Simon, a fine art auctioneer, teams up with a criminal gang to steal a Goya painting worth millions of dollars, but after suffering a blow ...
Rating: R for sexual content, graphic nudity, violence, some grisly images, and language
Length: 101 minutes
Released: April 5, 2013 Limited
Cast: James McAvoy, Vincent Cassel, Rosario Dawson, Tuppence Middleton, Sam Creed
Director: Danny Boyle
Writer: Joe Ahearne, John Hodge
Plot-twisting puzzlers are a bubble market in the movies these days, with an arms race of “Inception”-like reality reversals that flip like a coin until dizzy audiences lose all interest in how it lands.
That’s certainly the case with Danny Boyle’s “Trance,” a mind-bending neo-noir with continually shifting layers but little beyond its flashy plot machinations.
With Boyle’s characteristic briskness, “Trance” starts promisingly enough. James McAvoy is Simon, a London auctioneer who describes the emergency protocol of the high-end auction house “in the event of an event.” As he does so, such an event is under way: A well-planned gang led by Frank (Vincent Cassel) brazenly attempts to steal Francisco Goya’s “Witches in the Air.”
Simon attempts to foil the heist, but we soon realize he’s in on the plot, too. But something has gone awry. A blow to the head has sapped Simon of his memory, leading the crew to enlist a hypnotist (Rosario Dawson) to elicit the location of the missing painting from Simon’s banged-up brain.
This is, naturally, when the script by Joe Ahearne and John Hodge (a frequent collaborator with Boyle), begins to play with Simon’s hypnosis. The movie drifts in and out of consciousness, guided by Dawson’s silky voice. Is Simon our protagonist or villain? Is Elizabeth Lamb (Dawson) pulling out Simon’s memories or implanting them? Pubic hair, you will be happy to learn, figures prominently in the answers to these questions.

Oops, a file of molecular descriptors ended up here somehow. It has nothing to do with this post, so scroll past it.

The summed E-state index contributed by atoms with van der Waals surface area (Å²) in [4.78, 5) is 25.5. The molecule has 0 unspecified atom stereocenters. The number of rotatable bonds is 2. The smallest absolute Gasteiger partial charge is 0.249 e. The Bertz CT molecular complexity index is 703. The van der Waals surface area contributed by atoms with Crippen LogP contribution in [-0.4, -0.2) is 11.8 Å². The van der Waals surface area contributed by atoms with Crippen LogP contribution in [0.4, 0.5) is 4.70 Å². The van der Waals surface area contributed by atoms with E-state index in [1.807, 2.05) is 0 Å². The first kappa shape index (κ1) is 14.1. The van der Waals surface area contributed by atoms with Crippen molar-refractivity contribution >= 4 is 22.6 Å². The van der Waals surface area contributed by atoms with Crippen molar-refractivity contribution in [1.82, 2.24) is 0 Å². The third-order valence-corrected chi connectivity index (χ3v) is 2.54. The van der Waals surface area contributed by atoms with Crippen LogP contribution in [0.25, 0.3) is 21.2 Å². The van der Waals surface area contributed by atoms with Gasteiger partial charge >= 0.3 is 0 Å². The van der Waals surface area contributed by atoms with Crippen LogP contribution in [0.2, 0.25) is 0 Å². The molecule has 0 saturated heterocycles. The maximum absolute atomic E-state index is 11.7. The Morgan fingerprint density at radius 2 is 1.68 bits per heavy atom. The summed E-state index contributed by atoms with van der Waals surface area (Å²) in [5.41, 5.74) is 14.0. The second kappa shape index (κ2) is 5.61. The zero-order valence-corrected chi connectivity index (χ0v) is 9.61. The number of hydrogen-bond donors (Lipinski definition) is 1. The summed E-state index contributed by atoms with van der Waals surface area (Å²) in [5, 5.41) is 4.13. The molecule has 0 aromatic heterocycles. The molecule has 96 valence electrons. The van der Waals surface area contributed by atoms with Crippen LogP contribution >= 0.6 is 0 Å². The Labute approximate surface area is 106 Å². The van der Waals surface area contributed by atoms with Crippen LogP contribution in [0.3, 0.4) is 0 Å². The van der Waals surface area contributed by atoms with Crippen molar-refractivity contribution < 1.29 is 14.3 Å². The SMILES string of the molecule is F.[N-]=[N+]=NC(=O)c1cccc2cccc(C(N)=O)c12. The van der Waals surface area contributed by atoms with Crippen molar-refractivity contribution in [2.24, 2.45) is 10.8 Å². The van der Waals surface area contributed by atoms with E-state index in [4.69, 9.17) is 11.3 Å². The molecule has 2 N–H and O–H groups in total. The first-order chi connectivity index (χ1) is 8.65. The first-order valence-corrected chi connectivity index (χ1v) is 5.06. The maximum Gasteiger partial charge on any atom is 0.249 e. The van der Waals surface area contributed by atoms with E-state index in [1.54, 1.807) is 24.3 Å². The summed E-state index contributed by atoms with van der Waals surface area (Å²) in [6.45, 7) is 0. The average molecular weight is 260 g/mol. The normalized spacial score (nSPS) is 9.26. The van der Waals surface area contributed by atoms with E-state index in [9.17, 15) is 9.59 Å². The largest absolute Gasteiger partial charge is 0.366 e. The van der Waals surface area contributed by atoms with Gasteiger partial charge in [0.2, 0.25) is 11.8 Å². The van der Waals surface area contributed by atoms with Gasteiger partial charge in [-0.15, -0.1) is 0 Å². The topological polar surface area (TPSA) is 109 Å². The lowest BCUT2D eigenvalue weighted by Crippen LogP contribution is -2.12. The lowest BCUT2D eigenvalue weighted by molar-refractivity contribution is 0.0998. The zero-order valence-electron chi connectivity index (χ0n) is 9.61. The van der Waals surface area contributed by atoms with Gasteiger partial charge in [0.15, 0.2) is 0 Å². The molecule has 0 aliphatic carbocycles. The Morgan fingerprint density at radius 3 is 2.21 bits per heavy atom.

Boyle and his cinematographer Anthony Dod Mantle, saturate the film with reflected images and a sleek, colorful palate. “Trance” is never more than a minute away from a striking image, though the glassy, frenetic compositions only heighten the movie’s lack of depth.
It’s Dawson’s fleshy, commanding presence that helps melt the right angles of “Trance.” Her character gradually moves to the forefront of the film, such that you might mutter “James McA who?” by the time she, like a goddess, disrobes. But before a full picture of Elizabeth arrives, the movie’s succession of implausible trapdoors has rendered any big reveal about as satisfactory as a punch line to a 20-minute-long knock-knock joke.
“Trance” ends, somewhat laboriously, with the choice of a click, and the option to remember or forget. But the superficial tricks of “Trance” sadly already made that decision.